National Human Trafficking Awareness Day
Also known as
Human Trafficking Awareness Day
National Day of Human Trafficking Awareness
annually on January 11th (since 2008)
United States Senate on June 22nd, 2007
National Human Trafficking Awareness Day raises awareness about human trafficking and sexual slavery around the world and has the goal of ending slavery, giving people back their rights, and making the world a safer place for everyone to live. On June 22, 2007, the United States Senate designated January 11 as National Day of Human Trafficking Awareness, in an effort to raise awareness of and opposition to human trafficking. The Senate designated the day with the passing of a resolution, but the House of Representatives never passed it, so it never became law.
The day takes place during National Slavery and Human Trafficking Prevention Month, which was first proclaimed in 2010. The Department of Homeland Security gets behind National Human Trafficking Awareness Day by sponsoring #WearBlueDay on the day, where a blue article of clothing is to be worn, or a blue ribbon is to be pinned to a shirt or lapel. Some cities even light landmarks, bridges, and buildings blue in honor of #WearBlueDay.
Somewhere between 20 and 40 million people are enslaved around the world, more than at any other time in history. Most cases are hidden and go undetected. Over two-thirds of slaves are women and girls, and the average cost of a slave is $90. There is not just one type of slavery—the list is varied: children forced into being soldiers, young women forced into prostitution or marriage, and forced labor or the exploitation of migrant workers.
Human trafficking has to do with transporting people into such types of slavery, and may even be done for organ removal. It affects every country in the world—it is believed that about 50,000 people are trafficked in the United States each year. Sexual exploitation is the number one reason for human trafficking, and according to one figure, it accounts for 79% of all trafficking. Women and girls are the main victims of this, and 2 million children are victims of sex trafficking each year. Twenty percent of all traffic victims are children.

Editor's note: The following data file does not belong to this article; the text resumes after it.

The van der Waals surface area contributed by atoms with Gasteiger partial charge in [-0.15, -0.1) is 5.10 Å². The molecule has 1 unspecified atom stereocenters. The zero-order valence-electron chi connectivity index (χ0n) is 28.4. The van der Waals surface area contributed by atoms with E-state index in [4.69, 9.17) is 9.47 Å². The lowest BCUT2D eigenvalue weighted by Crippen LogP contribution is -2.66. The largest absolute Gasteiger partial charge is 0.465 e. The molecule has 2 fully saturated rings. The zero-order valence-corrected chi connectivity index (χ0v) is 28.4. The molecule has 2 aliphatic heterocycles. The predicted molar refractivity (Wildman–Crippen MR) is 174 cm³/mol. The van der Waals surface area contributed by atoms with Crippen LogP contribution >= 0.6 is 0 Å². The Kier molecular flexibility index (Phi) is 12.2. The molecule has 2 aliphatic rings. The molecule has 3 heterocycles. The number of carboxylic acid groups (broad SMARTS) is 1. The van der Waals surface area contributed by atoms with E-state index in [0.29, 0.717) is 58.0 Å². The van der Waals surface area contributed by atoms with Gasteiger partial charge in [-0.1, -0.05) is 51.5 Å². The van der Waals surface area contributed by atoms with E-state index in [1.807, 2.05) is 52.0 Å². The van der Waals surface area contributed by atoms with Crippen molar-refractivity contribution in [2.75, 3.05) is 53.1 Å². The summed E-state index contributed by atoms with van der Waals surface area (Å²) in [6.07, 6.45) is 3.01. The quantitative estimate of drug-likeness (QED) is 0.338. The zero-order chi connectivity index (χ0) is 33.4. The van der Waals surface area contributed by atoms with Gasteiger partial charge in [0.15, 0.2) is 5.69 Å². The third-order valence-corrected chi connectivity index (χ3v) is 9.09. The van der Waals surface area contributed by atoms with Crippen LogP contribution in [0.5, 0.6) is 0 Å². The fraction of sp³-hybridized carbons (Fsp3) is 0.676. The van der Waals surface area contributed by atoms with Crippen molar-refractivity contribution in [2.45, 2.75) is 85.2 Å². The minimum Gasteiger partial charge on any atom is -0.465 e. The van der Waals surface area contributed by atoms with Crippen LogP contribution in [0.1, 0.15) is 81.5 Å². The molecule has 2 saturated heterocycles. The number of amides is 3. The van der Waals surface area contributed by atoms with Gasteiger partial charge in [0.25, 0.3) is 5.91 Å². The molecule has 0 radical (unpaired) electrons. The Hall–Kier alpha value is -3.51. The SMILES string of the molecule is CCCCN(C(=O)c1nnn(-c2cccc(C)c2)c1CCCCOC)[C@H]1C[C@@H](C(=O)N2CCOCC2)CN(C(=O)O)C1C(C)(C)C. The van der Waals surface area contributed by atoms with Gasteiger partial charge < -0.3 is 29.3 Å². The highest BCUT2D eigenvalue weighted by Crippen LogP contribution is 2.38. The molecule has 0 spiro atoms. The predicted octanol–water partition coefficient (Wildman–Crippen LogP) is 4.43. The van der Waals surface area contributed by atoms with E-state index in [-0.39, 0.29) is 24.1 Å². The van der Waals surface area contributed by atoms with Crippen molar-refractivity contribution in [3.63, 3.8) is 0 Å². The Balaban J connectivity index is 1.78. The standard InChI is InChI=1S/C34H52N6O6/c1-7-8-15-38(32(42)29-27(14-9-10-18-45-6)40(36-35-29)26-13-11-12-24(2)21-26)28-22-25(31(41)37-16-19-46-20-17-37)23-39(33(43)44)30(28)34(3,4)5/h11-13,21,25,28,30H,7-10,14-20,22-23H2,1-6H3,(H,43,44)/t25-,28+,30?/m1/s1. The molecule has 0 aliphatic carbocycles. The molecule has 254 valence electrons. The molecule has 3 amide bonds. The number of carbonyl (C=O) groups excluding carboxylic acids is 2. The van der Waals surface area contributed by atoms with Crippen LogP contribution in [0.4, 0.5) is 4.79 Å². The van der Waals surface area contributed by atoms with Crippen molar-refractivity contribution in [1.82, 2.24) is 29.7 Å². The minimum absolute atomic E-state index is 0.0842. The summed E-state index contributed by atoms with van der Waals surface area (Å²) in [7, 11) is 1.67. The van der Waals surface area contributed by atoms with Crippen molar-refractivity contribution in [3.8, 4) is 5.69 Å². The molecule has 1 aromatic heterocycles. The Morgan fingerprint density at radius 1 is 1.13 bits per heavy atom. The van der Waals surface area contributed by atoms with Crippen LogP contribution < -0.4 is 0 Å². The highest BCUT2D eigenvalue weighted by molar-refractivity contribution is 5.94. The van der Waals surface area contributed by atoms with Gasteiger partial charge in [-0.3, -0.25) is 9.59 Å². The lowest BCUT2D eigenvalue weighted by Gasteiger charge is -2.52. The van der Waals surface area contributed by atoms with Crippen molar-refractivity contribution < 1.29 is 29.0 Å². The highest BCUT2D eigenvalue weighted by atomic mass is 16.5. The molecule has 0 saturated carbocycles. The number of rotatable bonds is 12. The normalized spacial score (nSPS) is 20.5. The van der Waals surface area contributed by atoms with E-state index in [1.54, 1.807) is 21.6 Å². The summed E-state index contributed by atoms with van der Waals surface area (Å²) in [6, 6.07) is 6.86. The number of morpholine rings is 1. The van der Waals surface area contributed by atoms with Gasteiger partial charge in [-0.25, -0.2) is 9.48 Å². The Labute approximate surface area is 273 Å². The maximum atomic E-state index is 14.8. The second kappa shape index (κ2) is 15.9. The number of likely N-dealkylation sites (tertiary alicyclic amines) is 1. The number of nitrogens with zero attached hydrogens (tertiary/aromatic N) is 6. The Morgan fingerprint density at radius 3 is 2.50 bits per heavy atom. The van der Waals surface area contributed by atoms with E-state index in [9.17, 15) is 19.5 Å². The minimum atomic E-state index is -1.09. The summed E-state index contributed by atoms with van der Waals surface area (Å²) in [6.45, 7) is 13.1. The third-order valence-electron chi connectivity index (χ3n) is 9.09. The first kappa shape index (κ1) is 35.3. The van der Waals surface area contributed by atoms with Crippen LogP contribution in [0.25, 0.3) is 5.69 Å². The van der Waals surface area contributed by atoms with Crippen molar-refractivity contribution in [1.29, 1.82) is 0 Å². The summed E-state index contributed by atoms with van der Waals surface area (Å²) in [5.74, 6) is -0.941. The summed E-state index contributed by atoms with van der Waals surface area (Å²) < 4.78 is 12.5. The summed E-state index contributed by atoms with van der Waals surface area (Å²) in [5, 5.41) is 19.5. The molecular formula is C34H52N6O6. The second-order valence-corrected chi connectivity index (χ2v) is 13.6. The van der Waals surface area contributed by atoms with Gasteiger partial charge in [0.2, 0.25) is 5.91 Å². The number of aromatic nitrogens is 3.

How to Observe
There a few ways you could observe the day:
- Talk to the children in your life about strangers, and make sure that they have important phone numbers and addresses memorized.
- Learn about the National Human Trafficking Hotline and save their phone number to your contacts: 888-373-7888. If you suspect someone is being trafficked, this is the number to call.
- Become involved with or donate to an organization that is fighting human trafficking, such as Polaris or Free the Slaves.
- Explore free training and awareness materials about human trafficking from the Department of Homeland Security.
- Learn more about human trafficking and slavery and what you can do about it through End Slavery Now.
- Watch a film or series that deals with human trafficking such as Lilya 4-Ever, Human Trafficking, Trade, Taken, Nefarious: Merchant of Souls or The Pink Room.
- Participate in the Department of Homeland Security's #WearBlueDay, which is part of their anti-trafficking initiative, Blue Campaign. Wear a blue article of clothing or pin a blue ribbon to your shirt or lapel, and then take pictures and post them on social media with the hashtag #WearBlueDay. Gather together your family, friends, and work colleagues to participate. You could also post a video message or organize an event that fosters discussion about human trafficking as part of #WearBlueDay. The Blue Campaign could also be followed on Twitter.